A recent issue of Macleans carried a cover story about Michael Ignatieff, Canada's foremost public intellectual who has nevertheless spent most of his adult life in Britain and the United States. Currently he is Carr Professor of Human Rights Practice and Director of the Carr Center of Human Rights Policy at Harvard University.
Ignatieff is a professed liberal -- a fifth stage liberal adhering to the choice-enhancement state, as I put it in my book. In 2000 he delivered the CBC Massey Lectures, which were subsequently published as The Rights Revolution by Toronto's Anansi Press. Though his earlier books showed a fair degree of insight and offered a more nuanced interpretation of liberalism, this book is deeply flawed. It is difficult to imagine a more stereotypical and less careful account of the liberal creed than the following:
Communities are valuable to the degree that they articulate individual goals and aspirations, to the degree that they allow individuals to accomplish goals they could not accomplish alone. Group rights -- to language, culture, religious expression, and land -- are valuable to the degree that they enhance the freedom of individuals. This suggests that when group rights and individual rights conflict, individual rights should prevail. The basic intuition of rights talk is that each of us is an end in ourselves, not a means to an end. This is because each of us wishes to frame our own purposes and achieve them in so far as we can. These purposes are valuable to us because they are expressive as well as instrumental. When we achieve them, we express our identities as well as serve our interests. That's why agency is so valuable to us. I don't think this individualism is Western or time-bound. It's just a fact about us as a species: we frame purposes individually, in ways that other creatures do not (p. 24).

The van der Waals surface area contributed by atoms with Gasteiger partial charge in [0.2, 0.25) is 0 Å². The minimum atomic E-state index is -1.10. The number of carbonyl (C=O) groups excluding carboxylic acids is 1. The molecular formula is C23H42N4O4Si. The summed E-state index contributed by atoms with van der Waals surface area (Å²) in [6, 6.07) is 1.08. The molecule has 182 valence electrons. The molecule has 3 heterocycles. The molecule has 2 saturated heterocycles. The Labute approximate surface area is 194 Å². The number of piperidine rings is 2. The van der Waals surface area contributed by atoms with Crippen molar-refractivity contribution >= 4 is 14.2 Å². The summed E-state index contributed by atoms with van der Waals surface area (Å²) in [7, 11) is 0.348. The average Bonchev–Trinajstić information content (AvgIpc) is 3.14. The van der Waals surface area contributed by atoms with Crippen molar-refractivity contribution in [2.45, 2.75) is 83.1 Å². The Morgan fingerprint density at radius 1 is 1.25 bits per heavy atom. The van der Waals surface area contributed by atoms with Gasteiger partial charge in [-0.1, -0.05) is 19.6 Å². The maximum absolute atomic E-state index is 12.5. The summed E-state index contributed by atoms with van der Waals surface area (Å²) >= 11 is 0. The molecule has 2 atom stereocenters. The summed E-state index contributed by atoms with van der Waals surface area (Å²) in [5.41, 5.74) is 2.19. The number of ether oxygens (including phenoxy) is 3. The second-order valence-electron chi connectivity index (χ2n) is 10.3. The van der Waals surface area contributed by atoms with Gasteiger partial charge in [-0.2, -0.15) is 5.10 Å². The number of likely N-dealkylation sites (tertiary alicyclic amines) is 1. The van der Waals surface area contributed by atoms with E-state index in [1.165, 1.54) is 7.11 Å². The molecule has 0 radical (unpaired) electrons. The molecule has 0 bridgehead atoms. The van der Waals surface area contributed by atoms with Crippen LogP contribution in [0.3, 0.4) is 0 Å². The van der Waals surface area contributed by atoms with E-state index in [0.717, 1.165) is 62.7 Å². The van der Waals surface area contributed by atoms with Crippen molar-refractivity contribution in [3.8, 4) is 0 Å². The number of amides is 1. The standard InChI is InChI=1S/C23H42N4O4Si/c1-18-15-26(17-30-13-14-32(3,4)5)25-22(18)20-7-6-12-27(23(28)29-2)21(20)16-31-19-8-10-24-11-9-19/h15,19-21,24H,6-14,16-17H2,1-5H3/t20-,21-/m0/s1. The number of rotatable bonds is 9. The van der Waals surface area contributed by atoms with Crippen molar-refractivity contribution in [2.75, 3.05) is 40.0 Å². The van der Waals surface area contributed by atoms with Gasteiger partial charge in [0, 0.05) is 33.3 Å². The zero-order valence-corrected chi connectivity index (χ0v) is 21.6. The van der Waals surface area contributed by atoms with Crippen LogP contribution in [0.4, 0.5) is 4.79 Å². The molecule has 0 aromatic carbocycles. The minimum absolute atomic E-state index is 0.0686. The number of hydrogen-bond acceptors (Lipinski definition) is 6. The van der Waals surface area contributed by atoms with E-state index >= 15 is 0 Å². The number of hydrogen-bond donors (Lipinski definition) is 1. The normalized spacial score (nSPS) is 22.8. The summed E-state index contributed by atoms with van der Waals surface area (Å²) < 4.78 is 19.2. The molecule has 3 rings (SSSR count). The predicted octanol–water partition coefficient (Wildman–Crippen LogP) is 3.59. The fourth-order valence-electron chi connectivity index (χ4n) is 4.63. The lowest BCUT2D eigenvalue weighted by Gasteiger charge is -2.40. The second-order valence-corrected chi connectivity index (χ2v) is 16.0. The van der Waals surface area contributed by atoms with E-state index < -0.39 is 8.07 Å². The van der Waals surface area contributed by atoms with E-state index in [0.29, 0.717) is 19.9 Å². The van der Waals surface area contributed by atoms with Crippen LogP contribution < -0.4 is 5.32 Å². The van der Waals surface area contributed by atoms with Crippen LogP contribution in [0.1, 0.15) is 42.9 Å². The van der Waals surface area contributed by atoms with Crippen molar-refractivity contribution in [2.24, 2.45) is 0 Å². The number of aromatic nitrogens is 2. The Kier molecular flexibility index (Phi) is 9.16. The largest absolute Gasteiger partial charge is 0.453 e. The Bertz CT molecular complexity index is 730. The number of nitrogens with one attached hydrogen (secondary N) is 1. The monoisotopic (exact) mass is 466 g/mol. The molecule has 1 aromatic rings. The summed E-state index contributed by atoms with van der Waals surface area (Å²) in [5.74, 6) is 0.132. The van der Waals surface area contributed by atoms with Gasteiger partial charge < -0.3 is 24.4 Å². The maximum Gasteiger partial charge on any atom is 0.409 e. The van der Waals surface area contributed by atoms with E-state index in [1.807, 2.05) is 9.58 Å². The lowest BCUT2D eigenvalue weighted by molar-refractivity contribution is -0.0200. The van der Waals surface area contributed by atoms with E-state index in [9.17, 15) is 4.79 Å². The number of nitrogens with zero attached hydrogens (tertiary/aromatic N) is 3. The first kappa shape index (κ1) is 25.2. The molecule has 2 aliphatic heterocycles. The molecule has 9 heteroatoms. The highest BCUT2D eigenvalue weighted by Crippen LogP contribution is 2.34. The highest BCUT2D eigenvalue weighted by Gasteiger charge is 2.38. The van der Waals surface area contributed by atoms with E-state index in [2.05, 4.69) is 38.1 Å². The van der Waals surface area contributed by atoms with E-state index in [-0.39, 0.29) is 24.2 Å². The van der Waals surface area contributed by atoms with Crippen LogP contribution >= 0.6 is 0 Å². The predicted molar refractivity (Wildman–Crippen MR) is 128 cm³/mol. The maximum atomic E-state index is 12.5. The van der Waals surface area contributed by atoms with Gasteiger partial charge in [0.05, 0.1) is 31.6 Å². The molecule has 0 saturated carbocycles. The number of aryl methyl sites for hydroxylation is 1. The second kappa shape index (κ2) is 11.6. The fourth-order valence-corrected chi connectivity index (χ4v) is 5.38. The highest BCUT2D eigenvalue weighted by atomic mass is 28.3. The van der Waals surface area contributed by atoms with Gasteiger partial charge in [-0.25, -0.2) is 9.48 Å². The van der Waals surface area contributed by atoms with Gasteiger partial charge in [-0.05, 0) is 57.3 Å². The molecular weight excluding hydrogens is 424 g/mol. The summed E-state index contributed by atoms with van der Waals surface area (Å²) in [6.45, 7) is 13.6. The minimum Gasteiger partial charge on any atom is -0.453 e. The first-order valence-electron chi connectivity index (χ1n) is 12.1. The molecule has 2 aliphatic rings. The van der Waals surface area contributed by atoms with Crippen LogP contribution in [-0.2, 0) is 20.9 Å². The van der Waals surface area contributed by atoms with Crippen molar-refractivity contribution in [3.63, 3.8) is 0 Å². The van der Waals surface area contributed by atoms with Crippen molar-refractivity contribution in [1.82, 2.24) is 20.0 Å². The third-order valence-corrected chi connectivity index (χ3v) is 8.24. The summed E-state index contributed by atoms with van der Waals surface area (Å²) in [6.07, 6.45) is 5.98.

In his Human Rights as Politics and Idolatry, Ignatieff makes a similar, equally revealing statement:
Rights are meaningful only if they confer entitlements and immunities on individuals; they are worth having only if they can be enforced against institutions like the family, the state, and the church. . . . There will always be conflicts between individuals and groups, and rights exist to protect individuals. Rights language cannot be parsed or translated into a nonindividualistic, communitarian famework. It presumes moral individualism and is nonsensical outside that assumption (pp. 66-67).
It is difficult to imagine an approach less conducive to the doing of justice to the full complexity of human social life in God's world. Rather than hearing and weighing carefully the conflicting claims in the political arena, Ignatieff has already made up his mind before the claims have even been made. Someone less charitable than I might well see fit to label this prejudice.